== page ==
- The Court of Appeal reiterates that the Divisional Court did not find the policies and practices involved in the treatment of gender dysphoria in children to be unlawful, noting that this should have led to dismissal of the judicial review rather than the issuance of a declaration.
- The court championed judicial restraint, noting that questions of harm, consent and long-term consequences of treatment was a matter to be determined by the NHS and regulatory bodies, while the question of legality was one for Parliament. Precisely stated, the court should not be making medical decisions or creating law in the area of medical treatment for children.
- The declaration issued by the Divisional Court placed an improper restriction on Gillick competence, which is the legal test used to determine when children can be allowed to consent to medical treatment. The Court of Appeal noted that Gillick relies on clinical judgment, not judges, to determine the capacity of under-16’s. It further highlighted the fact that Gillick specifically rejected court mandated age limits, leaving such matters for Parliament.
Equality Act Considerations
The Bell v Tavistock judgment is certainly disappointing to those with legitimate concerns about the well-being of children and the astronomical increase in the number of children referred to GIDS in recent years.
The Court of Appeal makes note of this increase, highlighting as Christian Concern has often done, that only 97 GIDS referrals were made on behalf of children in 2009 compared to 2519 in 2019. It is in this context that Christian Concern has expressed frustration and concern that the manner in which gender identity is being taught in schools and the use of overly permissive and affirming transgender policies by those in charge of education and schools has led to significant contagion among young people in educational settings.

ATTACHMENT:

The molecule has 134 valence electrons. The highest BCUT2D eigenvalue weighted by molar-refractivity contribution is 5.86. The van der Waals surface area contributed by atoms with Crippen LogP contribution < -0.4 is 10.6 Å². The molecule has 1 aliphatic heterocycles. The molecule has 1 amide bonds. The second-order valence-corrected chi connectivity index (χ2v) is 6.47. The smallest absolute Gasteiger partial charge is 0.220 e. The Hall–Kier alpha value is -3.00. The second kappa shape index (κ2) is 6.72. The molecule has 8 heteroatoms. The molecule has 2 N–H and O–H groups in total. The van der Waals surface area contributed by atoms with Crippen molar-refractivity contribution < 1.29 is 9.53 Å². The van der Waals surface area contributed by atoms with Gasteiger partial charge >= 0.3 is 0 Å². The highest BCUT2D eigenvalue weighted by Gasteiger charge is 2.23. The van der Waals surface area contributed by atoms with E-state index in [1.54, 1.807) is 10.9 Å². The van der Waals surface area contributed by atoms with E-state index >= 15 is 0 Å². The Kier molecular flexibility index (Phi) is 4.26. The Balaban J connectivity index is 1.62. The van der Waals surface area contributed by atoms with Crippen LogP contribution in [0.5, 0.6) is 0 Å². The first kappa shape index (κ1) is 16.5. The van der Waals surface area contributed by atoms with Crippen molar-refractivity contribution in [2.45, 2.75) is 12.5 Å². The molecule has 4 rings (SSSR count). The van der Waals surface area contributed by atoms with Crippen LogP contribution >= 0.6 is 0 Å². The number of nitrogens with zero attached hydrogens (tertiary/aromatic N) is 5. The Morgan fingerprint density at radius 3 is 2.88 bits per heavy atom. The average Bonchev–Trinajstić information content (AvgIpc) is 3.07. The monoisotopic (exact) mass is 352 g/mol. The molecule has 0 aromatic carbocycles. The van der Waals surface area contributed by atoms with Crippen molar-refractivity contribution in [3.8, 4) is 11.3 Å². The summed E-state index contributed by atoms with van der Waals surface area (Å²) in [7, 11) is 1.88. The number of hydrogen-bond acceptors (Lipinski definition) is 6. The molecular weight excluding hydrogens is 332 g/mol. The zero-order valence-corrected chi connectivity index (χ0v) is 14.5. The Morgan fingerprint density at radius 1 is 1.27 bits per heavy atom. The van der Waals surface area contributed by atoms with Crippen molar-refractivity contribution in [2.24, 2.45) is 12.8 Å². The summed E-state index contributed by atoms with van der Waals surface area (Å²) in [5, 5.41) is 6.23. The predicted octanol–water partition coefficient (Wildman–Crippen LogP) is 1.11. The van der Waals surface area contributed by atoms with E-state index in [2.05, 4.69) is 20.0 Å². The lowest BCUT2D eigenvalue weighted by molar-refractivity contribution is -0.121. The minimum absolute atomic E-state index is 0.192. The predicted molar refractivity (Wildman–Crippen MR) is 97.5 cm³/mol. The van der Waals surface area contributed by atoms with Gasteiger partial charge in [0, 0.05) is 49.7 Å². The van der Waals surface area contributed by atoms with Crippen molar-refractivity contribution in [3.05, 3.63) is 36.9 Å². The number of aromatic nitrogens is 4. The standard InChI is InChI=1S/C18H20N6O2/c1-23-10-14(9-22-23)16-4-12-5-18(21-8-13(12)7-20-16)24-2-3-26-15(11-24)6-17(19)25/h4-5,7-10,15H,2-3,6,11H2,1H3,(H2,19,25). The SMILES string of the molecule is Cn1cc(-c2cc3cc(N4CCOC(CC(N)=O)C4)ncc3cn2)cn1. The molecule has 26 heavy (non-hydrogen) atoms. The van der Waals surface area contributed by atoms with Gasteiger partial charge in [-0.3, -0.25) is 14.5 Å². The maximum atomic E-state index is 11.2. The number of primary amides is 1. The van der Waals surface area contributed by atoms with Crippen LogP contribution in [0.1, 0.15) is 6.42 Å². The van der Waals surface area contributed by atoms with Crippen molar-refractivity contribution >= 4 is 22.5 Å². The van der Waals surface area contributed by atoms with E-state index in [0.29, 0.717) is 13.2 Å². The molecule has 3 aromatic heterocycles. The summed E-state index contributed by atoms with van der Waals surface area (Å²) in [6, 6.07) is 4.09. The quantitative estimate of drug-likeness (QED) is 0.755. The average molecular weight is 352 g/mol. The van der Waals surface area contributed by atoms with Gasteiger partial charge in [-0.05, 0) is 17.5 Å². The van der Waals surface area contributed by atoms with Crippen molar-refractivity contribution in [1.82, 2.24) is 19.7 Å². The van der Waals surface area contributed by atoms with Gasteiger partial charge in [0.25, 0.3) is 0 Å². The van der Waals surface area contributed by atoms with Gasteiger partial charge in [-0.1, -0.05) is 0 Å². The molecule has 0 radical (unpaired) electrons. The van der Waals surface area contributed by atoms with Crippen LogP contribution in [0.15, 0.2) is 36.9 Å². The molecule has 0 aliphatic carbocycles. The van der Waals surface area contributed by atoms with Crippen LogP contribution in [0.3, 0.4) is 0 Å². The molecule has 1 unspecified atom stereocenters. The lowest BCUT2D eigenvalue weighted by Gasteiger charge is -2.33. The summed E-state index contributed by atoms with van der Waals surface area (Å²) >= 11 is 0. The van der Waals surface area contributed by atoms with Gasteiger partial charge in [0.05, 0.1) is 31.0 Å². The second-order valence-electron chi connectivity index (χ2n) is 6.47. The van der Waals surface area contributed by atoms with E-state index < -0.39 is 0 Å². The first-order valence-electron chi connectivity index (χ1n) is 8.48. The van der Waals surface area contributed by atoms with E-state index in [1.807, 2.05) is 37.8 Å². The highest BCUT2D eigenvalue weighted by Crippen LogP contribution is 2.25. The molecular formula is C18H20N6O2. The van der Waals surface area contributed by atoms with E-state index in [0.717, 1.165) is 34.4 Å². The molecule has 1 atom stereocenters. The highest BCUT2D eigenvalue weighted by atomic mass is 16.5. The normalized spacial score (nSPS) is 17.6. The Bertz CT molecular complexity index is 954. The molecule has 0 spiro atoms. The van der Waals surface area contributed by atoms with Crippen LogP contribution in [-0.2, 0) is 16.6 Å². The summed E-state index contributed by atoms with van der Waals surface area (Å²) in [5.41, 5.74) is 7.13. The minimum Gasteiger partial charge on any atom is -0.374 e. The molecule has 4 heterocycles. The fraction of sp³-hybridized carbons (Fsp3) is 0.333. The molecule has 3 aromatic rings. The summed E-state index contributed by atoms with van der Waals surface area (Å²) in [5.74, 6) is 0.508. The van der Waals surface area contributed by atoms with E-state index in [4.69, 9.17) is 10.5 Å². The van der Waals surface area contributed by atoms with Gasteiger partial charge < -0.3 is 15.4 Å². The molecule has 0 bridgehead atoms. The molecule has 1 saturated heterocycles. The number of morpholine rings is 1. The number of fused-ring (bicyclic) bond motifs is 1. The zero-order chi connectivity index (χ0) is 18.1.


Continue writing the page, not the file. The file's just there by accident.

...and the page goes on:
Almost universally, these policies and practices in schools are defended on the basis that the Equality Act 2010 requires them. But reason says otherwise. An odd and unintended consequence of the Bell v Tavistock judgment is that it has perhaps greatly narrowed the scope by which the Equality Act would apply to children. This is further premised on dicta from the Employment Appeal Tribunal which stated that the Equality Act 2010 applies only to a fraction of those who identify as transgendered.
The Bell court notes that GIDS recognises 3 stages of physical intervention for gender dysphoria, with the first being the prescription of puberty blockers. It further suggests that of the thousands of children referred to the Tavistock, only about 16% are referred for possible treatment, with the median age being 14-17 years of age.
These points are important in gauging how and when gender reassignment, in the legal sense, attaches to a child. The Equality Act defines gender reassignment as: “A person has the protected characteristic of gender reassignment if the person is proposing to undergo, is undergoing or has undergone a process (or part of a process) for the purpose of reassigning the person’s sex by changing physiological or other attributes of sex.” Given this definition, a pre-requisite of being gender reassigned is taking overt steps towards reassigning a person’s sex by changing physiological or other attributes of sex.
According to GIDS, this first overt step would be the prescription of puberty blockers, meaning that unless a child is one of the very few referred to GIDS for puberty blocking treatment or cross-sex hormones, the Equality Act would not apply to them.
In other words, gender identity or even gender dysphoria are not synonymous with gender reassignment, the latter being legally protected with the former not being so. At the very least, such a finding should case grave doubt as to how schools and the Department for Education have been dealing with the issue of gender reassignment and children.